GSK-3β inhibition promotes T cell reconstitution and preserves naïve T cell phenotype in mice transplanted with human haematopoietic stem cells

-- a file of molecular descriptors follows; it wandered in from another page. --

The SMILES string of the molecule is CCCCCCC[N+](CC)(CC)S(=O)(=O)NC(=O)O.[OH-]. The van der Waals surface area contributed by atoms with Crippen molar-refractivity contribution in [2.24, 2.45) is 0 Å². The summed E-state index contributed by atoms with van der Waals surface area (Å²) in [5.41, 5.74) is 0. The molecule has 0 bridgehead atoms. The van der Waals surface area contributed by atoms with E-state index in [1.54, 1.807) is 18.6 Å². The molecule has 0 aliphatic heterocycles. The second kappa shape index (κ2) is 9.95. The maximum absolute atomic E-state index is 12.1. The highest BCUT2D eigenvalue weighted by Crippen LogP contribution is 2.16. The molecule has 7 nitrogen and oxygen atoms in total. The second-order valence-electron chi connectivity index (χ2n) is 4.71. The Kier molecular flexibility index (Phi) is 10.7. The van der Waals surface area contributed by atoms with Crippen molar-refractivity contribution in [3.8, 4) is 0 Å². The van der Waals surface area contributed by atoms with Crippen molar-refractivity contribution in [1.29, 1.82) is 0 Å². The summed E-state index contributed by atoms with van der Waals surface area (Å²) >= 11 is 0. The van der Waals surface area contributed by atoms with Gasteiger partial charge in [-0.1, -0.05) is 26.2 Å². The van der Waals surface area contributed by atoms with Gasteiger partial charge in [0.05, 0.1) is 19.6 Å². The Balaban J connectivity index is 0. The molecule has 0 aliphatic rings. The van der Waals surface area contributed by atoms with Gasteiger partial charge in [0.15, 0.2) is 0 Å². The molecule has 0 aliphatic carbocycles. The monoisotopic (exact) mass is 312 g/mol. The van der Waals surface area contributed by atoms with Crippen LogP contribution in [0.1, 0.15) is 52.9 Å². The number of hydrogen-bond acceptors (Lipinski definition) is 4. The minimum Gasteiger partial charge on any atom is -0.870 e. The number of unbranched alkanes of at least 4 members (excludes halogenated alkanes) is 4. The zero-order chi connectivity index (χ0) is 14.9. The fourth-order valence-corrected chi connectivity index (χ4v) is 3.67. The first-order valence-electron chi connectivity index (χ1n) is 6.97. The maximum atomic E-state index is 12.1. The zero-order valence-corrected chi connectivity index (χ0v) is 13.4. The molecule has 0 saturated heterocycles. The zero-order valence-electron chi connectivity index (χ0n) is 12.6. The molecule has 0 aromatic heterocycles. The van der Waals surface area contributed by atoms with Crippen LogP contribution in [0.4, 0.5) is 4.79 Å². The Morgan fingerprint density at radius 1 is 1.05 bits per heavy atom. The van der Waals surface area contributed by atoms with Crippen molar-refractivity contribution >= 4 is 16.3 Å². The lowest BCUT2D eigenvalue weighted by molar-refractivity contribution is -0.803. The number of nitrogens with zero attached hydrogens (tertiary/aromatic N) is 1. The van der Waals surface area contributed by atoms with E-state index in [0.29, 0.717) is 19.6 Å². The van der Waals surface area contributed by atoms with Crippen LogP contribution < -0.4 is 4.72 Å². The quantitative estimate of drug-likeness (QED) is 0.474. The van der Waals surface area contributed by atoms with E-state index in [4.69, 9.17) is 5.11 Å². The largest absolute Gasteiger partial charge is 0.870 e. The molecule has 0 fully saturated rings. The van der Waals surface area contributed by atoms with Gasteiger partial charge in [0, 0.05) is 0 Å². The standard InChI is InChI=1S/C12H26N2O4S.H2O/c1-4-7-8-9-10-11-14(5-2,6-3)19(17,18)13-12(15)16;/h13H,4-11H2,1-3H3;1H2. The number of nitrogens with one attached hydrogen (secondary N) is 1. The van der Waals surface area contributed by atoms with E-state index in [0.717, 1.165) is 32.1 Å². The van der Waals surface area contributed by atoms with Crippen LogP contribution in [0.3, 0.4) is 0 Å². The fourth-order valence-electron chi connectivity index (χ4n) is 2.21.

Stem cell transplantation (SCT) has become a widely used procedure in the treatment of haematological and non-haematological clinical disorders. Immunologic reconstitution following stem cell transplantation is a critical component for successful outcome. Chemotherapy and pre-conditioning impair thymic function leading to delayed T cell regeneration. The lack of T cells with a broad T-cell receptor repertoire leads to an increased risk for opportunistic infections and leukaemia relapse. Therefore, enhancing immune reconstitution is important. The Wingless pathway (Wnt) was identified as an important regulator of T cell function. In normally functioning thymus thymic epithelial cells provide Wnt signals to developing thymocytes. Chemotherapy and pre-conditioning lead to Wnt depletion due to impaired thymic function. Therefore, providing right dosage of Wnt to the thymocytes following pre-conditioning may provide specific therapeutic option for SCT patients. Here we show that conditional Wnt activation using small molecule inhibitor of Glycogen Synthase Kinase 3β (GSK-3β), 6-bromoindirubin 3′-oxime (BIO), promotes human T cell reconstitution in immuno-compromised mice transplanted with cord blood CD34+ stem cells. BIO treatment did not modulate the proportion of early lymphoid CD34+CD7+ progenitor cells in the bone marrow and thymus but promoted T cell expansion in periphery and increased naïve T (Tn) cell pool preventing effector differentiation during homeostatic T cell proliferation. GSK-3β inhibition in mature human T cells preserved Tn cell gene expression and suppressed the genes activated during effector T cell differentiation. BIO promoted Tn cell divisions induced by IL7 suggesting that GSK-3β inhibition elicits Tn cell expansion promoting crosstalk between Wnt and IL7/IL7Rs signalling. We propose that GSK-3β inhibition can potentially promote T-cell responses in the recipients of stem cell transplant, particularly in adult patients with impaired thymic function.
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